“We make dinner, the aunts meet with the Sidiana, we clean up dinner, the aunts tell us to go to bed early, which we never do, then it’s tomorrow before you blink and time to pack everything up again.”

“And tomorrow we reach the fair?”

“If we get a good start, and the weather holds, we should be there just before dark. Then we work the next day to have everything ready. . . .” She paused dramatically.

“And then?” Lilit prompted, though she knew quite well what happened next. Or at least, what her father had told her happened.

“And then the fair begins,” Toyve said with a grin. Lilit sighed and accepted that her fellow apprentice took far too much pleasure in her superior experience to do more than dole out information in tantalizing tidbits. “But right now, we’d better get the meal started.”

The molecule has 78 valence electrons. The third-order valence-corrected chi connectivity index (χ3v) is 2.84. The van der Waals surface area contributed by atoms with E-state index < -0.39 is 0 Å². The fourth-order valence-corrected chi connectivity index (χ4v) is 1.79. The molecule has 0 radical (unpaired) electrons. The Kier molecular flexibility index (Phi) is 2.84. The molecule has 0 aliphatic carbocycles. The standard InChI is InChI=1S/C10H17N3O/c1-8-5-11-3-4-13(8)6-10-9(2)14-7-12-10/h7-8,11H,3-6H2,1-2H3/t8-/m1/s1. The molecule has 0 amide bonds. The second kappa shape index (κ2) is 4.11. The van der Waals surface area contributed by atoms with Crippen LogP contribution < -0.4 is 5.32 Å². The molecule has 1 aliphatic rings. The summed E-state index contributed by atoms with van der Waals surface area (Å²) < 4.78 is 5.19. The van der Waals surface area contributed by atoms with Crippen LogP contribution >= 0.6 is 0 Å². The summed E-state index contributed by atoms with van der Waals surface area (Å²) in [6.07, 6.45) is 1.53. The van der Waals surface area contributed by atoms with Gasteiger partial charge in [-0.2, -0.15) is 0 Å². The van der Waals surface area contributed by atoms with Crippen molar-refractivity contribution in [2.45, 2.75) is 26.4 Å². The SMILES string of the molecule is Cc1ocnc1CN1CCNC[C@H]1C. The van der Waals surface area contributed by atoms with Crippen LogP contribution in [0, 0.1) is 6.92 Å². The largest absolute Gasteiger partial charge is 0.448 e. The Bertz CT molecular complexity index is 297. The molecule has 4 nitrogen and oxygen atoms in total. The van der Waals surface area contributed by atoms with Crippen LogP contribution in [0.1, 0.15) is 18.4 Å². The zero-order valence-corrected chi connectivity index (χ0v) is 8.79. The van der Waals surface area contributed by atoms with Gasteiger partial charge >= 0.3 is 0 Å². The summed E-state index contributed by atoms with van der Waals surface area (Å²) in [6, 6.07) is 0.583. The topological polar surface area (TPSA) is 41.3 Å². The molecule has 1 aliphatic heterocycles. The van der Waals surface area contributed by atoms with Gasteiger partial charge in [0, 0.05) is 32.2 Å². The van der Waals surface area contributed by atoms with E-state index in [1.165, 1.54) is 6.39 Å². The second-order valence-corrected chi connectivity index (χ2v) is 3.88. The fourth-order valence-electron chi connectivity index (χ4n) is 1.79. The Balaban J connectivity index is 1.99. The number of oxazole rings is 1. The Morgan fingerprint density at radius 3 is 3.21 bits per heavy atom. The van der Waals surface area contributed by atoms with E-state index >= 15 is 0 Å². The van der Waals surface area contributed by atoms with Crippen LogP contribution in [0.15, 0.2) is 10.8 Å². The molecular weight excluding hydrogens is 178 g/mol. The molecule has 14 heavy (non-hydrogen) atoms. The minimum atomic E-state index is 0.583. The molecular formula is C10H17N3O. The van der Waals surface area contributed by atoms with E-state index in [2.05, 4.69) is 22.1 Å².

After dinner, true to Toyve’s prediction, the senior Austers made their way to the great royal tent in the centre of the camp. Once they were gone, Toyve set out in search of the best “fire, wine and company.” After a few moments, she reappeared and signalled to Lilit. “House Silvas,” she announced. “Leave Colum to finish up here and let’s go.”

“But—” Colum protested but his cousin waved her hand dismissively. “You’re the youngest. You clean up and guard the tents.” His look turned grimly mutinous and Toyve sighed. “One of us will come back later and you can have your turn.”

“I can stay,” Lilit said, unwilling to be the cause of dissension between the cousins. “The later turn will do.”

Toyve gave her a curious look then shrugged. Colum grinned in gratitude and hurried off after his cousin. Lilit sighed and began to clean the dinner pot.

Dareh, Kay and Hazlet returned before Toyve did. Dareh looked around the neat campsite, nodded to Lilit, who sat beside the fire with the last cup of tea, and vanished into her tent. Hazlet, who had been Silvas before he married Kay, said “Go on then. Send one of the others back to keep watch.”